Insecticide Treated Nets (ITNs) have been shown to reduce morbidity and mortality, but coverage and proper utilization continue to be moderate in many parts of sub-Saharan Africa. The gains made through a nationwide free distribution were explored as well as the effect on malaria prevalence in semi-urban and rural communities in southwestern Cameroon.
A cross-sectional survey was conducted between August and December 2013. Information on net possession, status and use were collected using a structured questionnaire while malaria parasitaemia was determined on Giemsa-stained blood smears.
Insecticide-treated nets (ITNs) and indoor residual spraying (IRS) have both been demonstrated to reduce malaria (Mabaso et al., 2004) and, to date, are the mainstay for controlling malaria vectors and associated malaria transmission (Plues et al., 2010).
Nevertheless, long-lasting insecticide-treated bed nets (LLINs)/ITNs are the major and most promising components of the selective vector control strategies (WHO,UNICEF 2005) . In fact, a massive scale-up in malaria control programmes between 2008 and 2010 resulted in the provision of ITNs to protect more than 578 million people at risk and the concomitant reduction in mortality from 985,000 in 2000 to 781,000 in 2009 (WHO 2010).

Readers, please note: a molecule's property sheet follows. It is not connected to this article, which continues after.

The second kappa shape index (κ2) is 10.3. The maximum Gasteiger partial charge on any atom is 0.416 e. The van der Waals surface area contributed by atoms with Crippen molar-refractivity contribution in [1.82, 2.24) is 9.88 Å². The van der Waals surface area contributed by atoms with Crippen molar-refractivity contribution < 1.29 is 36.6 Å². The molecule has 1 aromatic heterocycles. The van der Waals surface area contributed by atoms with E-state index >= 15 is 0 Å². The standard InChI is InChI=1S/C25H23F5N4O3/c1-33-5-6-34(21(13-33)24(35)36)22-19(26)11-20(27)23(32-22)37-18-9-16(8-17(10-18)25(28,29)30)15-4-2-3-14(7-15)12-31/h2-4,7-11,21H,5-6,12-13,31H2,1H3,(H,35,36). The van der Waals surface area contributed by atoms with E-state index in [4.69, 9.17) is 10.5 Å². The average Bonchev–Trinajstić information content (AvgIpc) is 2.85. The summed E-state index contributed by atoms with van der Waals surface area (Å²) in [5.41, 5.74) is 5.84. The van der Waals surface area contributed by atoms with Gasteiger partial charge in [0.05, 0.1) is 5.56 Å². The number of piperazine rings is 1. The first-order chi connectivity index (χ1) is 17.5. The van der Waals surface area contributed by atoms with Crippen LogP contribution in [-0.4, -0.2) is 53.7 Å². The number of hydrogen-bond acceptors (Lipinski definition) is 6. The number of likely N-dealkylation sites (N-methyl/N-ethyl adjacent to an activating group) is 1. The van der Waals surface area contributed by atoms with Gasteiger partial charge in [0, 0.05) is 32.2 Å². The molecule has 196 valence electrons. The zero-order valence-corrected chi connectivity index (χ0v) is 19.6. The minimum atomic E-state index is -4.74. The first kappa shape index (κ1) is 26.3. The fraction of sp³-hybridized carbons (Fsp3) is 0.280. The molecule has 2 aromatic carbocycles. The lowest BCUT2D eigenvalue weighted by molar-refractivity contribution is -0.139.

Therefore, the government of Cameroon embarked on a scaling-up of ITN coverage in 2011, in line with the Roll Back Malaria (RBM) recommendation of universal coverage (Kilian et al., 2010).
However, bed nets as a tool for malaria control can present challenges, such as coverage, proper use and replacement of old and torn nets (Rehman et al., 2011). Recent data (Cameroon DHS-MICS 2011) suggest that net possession and use remain low in Cameroon, with only 36% ITN ownership and 21% of children below 5 years reportedly sleeping under an ITN.
The coverage and proper utilization of this malaria preventive measure in the country may be limited by the lack of sustainable distribution and issues related to replacement of nets, seasonality of malaria, and poor knowledge of the community about the link between mosquitoes and malaria (Biadgilign et al., 2012).
The possible shift in local malaria epidemiology also necessitates the evaluation of their proper use and effectiveness in ensuring their long-term benefit (Deribew et al.,2010). In Addition, establishing determinants of infection and evaluating the effectiveness of vector control interventions can identify possible ways to improve malaria control (West et al.,2012).